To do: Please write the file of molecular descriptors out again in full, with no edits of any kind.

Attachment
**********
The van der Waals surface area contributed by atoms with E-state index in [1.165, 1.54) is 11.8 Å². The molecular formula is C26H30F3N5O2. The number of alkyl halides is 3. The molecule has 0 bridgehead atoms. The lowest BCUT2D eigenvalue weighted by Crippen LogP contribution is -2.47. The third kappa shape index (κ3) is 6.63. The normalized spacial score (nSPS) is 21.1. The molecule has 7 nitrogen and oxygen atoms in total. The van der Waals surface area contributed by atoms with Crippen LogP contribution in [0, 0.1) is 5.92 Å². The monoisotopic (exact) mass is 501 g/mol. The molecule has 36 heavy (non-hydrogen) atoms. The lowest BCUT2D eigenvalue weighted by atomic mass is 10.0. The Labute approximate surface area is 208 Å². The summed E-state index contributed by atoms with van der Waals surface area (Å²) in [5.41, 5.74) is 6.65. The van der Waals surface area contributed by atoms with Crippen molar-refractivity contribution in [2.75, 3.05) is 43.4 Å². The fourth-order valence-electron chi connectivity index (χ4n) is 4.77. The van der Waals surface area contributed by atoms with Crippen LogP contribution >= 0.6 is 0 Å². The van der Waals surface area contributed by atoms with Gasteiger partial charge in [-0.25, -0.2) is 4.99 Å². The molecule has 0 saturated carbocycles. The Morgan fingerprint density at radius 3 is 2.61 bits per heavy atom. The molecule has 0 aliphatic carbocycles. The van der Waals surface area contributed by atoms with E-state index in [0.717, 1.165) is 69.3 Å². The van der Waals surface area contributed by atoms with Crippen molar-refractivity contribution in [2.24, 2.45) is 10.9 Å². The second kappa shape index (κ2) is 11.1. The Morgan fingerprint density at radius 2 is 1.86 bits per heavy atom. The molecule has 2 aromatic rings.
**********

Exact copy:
The van der Waals surface area contributed by atoms with E-state index in [1.165, 1.54) is 11.8 Å². The molecular formula is C26H30F3N5O2. The number of alkyl halides is 3. The molecule has 0 bridgehead atoms. The lowest BCUT2D eigenvalue weighted by Crippen LogP contribution is -2.47. The third kappa shape index (κ3) is 6.63. The normalized spacial score (nSPS) is 21.1. The molecule has 7 nitrogen and oxygen atoms in total. The van der Waals surface area contributed by atoms with Crippen LogP contribution in [0, 0.1) is 5.92 Å². The monoisotopic (exact) mass is 501 g/mol. The molecule has 36 heavy (non-hydrogen) atoms. The lowest BCUT2D eigenvalue weighted by atomic mass is 10.0. The Labute approximate surface area is 208 Å². The summed E-state index contributed by atoms with van der Waals surface area (Å²) in [5.41, 5.74) is 6.65. The van der Waals surface area contributed by atoms with Crippen molar-refractivity contribution in [2.75, 3.05) is 43.4 Å². The fourth-order valence-electron chi connectivity index (χ4n) is 4.77. The van der Waals surface area contributed by atoms with Crippen LogP contribution >= 0.6 is 0 Å². The van der Waals surface area contributed by atoms with Gasteiger partial charge in [-0.25, -0.2) is 4.99 Å². The molecule has 0 saturated carbocycles. The Morgan fingerprint density at radius 3 is 2.61 bits per heavy atom. The molecule has 0 aliphatic carbocycles. The van der Waals surface area contributed by atoms with E-state index in [0.717, 1.165) is 69.3 Å². The van der Waals surface area contributed by atoms with Crippen molar-refractivity contribution in [2.24, 2.45) is 10.9 Å². The second kappa shape index (κ2) is 11.1. The Morgan fingerprint density at radius 2 is 1.86 bits per heavy atom. The molecule has 2 aromatic rings.